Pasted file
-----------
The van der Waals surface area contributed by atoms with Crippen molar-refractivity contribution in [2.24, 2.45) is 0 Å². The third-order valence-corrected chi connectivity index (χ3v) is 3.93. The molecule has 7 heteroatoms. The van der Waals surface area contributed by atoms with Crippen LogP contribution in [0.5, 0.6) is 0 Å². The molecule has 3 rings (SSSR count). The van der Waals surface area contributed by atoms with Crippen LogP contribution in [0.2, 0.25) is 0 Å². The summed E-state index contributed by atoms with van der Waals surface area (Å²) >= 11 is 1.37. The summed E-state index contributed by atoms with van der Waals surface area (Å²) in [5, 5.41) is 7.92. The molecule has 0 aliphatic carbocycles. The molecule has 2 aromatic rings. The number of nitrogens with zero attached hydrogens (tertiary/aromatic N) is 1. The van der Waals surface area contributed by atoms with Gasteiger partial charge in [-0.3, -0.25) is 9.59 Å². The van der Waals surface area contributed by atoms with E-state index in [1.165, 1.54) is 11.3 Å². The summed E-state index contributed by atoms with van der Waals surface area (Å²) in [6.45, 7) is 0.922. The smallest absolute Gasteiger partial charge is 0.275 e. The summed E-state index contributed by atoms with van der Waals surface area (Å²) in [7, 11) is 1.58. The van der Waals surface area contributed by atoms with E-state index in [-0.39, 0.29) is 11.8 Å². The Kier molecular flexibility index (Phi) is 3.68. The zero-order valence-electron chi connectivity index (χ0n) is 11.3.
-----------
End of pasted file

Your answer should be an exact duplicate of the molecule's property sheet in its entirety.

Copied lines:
The van der Waals surface area contributed by atoms with Crippen molar-refractivity contribution in [2.24, 2.45) is 0 Å². The third-order valence-corrected chi connectivity index (χ3v) is 3.93. The molecule has 7 heteroatoms. The van der Waals surface area contributed by atoms with Crippen LogP contribution in [0.5, 0.6) is 0 Å². The molecule has 3 rings (SSSR count). The van der Waals surface area contributed by atoms with Crippen LogP contribution in [0.2, 0.25) is 0 Å². The summed E-state index contributed by atoms with van der Waals surface area (Å²) >= 11 is 1.37. The summed E-state index contributed by atoms with van der Waals surface area (Å²) in [5, 5.41) is 7.92. The molecule has 0 aliphatic carbocycles. The molecule has 2 aromatic rings. The number of nitrogens with zero attached hydrogens (tertiary/aromatic N) is 1. The van der Waals surface area contributed by atoms with Gasteiger partial charge in [-0.3, -0.25) is 9.59 Å². The van der Waals surface area contributed by atoms with E-state index in [1.165, 1.54) is 11.3 Å². The summed E-state index contributed by atoms with van der Waals surface area (Å²) in [6.45, 7) is 0.922. The smallest absolute Gasteiger partial charge is 0.275 e. The summed E-state index contributed by atoms with van der Waals surface area (Å²) in [7, 11) is 1.58. The van der Waals surface area contributed by atoms with E-state index in [-0.39, 0.29) is 11.8 Å². The Kier molecular flexibility index (Phi) is 3.68. The zero-order valence-electron chi connectivity index (χ0n) is 11.3.